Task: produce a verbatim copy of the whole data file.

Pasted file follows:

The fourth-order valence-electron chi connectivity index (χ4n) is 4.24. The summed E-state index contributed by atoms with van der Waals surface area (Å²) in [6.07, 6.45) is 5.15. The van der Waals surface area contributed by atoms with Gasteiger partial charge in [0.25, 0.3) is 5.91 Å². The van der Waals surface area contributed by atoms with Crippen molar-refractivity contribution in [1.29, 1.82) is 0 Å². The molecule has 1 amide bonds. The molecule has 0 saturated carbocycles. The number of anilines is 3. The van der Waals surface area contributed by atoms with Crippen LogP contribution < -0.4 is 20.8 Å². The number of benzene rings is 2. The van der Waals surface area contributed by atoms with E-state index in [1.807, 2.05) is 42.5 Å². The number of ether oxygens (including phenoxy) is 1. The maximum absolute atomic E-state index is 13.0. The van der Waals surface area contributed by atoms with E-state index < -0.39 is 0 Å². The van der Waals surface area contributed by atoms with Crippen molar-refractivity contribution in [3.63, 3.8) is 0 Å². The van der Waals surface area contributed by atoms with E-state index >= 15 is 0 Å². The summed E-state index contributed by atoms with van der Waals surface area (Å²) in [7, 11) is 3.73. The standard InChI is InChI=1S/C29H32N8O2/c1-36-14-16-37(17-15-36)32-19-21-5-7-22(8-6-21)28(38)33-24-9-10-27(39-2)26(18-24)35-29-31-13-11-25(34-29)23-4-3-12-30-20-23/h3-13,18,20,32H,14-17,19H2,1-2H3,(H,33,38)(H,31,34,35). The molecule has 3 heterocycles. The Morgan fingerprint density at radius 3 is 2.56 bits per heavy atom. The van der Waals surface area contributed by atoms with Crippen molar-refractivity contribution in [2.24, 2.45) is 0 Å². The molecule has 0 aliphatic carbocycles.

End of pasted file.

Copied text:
The fourth-order valence-electron chi connectivity index (χ4n) is 4.24. The summed E-state index contributed by atoms with van der Waals surface area (Å²) in [6.07, 6.45) is 5.15. The van der Waals surface area contributed by atoms with Gasteiger partial charge in [0.25, 0.3) is 5.91 Å². The van der Waals surface area contributed by atoms with Crippen molar-refractivity contribution in [1.29, 1.82) is 0 Å². The molecule has 1 amide bonds. The molecule has 0 saturated carbocycles. The number of anilines is 3. The van der Waals surface area contributed by atoms with Crippen LogP contribution < -0.4 is 20.8 Å². The number of benzene rings is 2. The van der Waals surface area contributed by atoms with E-state index in [1.807, 2.05) is 42.5 Å². The number of ether oxygens (including phenoxy) is 1. The maximum absolute atomic E-state index is 13.0. The van der Waals surface area contributed by atoms with E-state index < -0.39 is 0 Å². The van der Waals surface area contributed by atoms with Crippen molar-refractivity contribution in [3.63, 3.8) is 0 Å². The van der Waals surface area contributed by atoms with E-state index >= 15 is 0 Å². The summed E-state index contributed by atoms with van der Waals surface area (Å²) in [7, 11) is 3.73. The standard InChI is InChI=1S/C29H32N8O2/c1-36-14-16-37(17-15-36)32-19-21-5-7-22(8-6-21)28(38)33-24-9-10-27(39-2)26(18-24)35-29-31-13-11-25(34-29)23-4-3-12-30-20-23/h3-13,18,20,32H,14-17,19H2,1-2H3,(H,33,38)(H,31,34,35). The molecule has 3 heterocycles. The Morgan fingerprint density at radius 3 is 2.56 bits per heavy atom. The van der Waals surface area contributed by atoms with Crippen molar-refractivity contribution in [2.24, 2.45) is 0 Å². The molecule has 0 aliphatic carbocycles.